Likely Assassination of UN Chief by US, British and South African Intelligence Happened 60 Years Ago on Saturday


from Consortium News:

New evidence over the past decade has led to a UN probe into the probable assassination of the second UN chief, but U.S., British and South African intelligence are rebuffing UN demands to declassify files to get at the truth.

Former President Harry Truman told reporters two days after Dag Hammarskjöld’s death on Sept. 18, 1961 that the U.N. secretary-general  “was on the point of getting something done when they killed him. Notice that I said ‘when they killed him.’”

The mystery of the second U.N. secretary-general’s death festered until the 2011 book Who Killed Hammarskjöld? by British researcher Susan Williams, who uncovered new evidence that pointed to the likelihood that U.S., British and South African intelligence had a hand in his death in a plane crash in Northern Rhodesia, today’s Zambia. He was on his way to negotiate a cease-fire in Katanga’s separatist war from the Congo.


Williams’ findings led to an independent commission that called on the U.N. to reopen its 1962 probe in the killing, which ended with an open verdict. “The possibility … the plane was … forced into descent by some form of hostile action is supported by sufficient evidence to merit further inquiry,” the commission concluded.

The U.N. General Assembly on Dec. 30, 2014 passed a resolution establishing a panel of experts to examine the new evidence and called on nations to declassify any relevant information.  In July 2015, the panel reported that it received limited cooperation from U.S. and other intelligence agencies.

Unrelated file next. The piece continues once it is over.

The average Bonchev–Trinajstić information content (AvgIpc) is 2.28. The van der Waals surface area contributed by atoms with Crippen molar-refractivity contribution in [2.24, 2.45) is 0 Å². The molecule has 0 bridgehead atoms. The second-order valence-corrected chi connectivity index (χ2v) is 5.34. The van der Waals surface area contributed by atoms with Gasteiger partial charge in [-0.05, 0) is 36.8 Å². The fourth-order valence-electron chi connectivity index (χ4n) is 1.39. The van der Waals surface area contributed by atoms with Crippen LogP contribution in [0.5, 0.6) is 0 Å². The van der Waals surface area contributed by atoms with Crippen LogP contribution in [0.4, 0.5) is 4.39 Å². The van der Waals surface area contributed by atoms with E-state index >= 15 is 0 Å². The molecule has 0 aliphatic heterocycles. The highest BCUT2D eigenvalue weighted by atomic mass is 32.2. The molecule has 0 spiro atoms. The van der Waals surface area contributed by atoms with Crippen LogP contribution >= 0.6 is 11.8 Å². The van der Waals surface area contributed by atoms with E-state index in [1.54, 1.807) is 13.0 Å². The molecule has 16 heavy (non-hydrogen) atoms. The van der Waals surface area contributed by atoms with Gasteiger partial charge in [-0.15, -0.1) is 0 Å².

U.N. Secretary General Ban Ki-moon at the time noted that “in some cases, member states have not provided a substantive response, have not responded at all or have maintained the classified status of the documents in question despite the passage of time.”

To this day the U.S. and other governments have continued to stonewall the U.N. investigation. The National Security Agency says it has files but are refusing to turn them over, 60 years after the event. In November last year, The Observer in London revealed that a Belgian mercenary pilot, who died in 2007, confessed to a friend that he had shot down Hammarskjöld’s plane.

Consortium News Editor Joe Lauria wrote a series of three articles for The Wall Street Journal, including the first story in the United States about the new evidence.  We are republishing the series here on the 60th anniversary of Hammarskjöld’s death.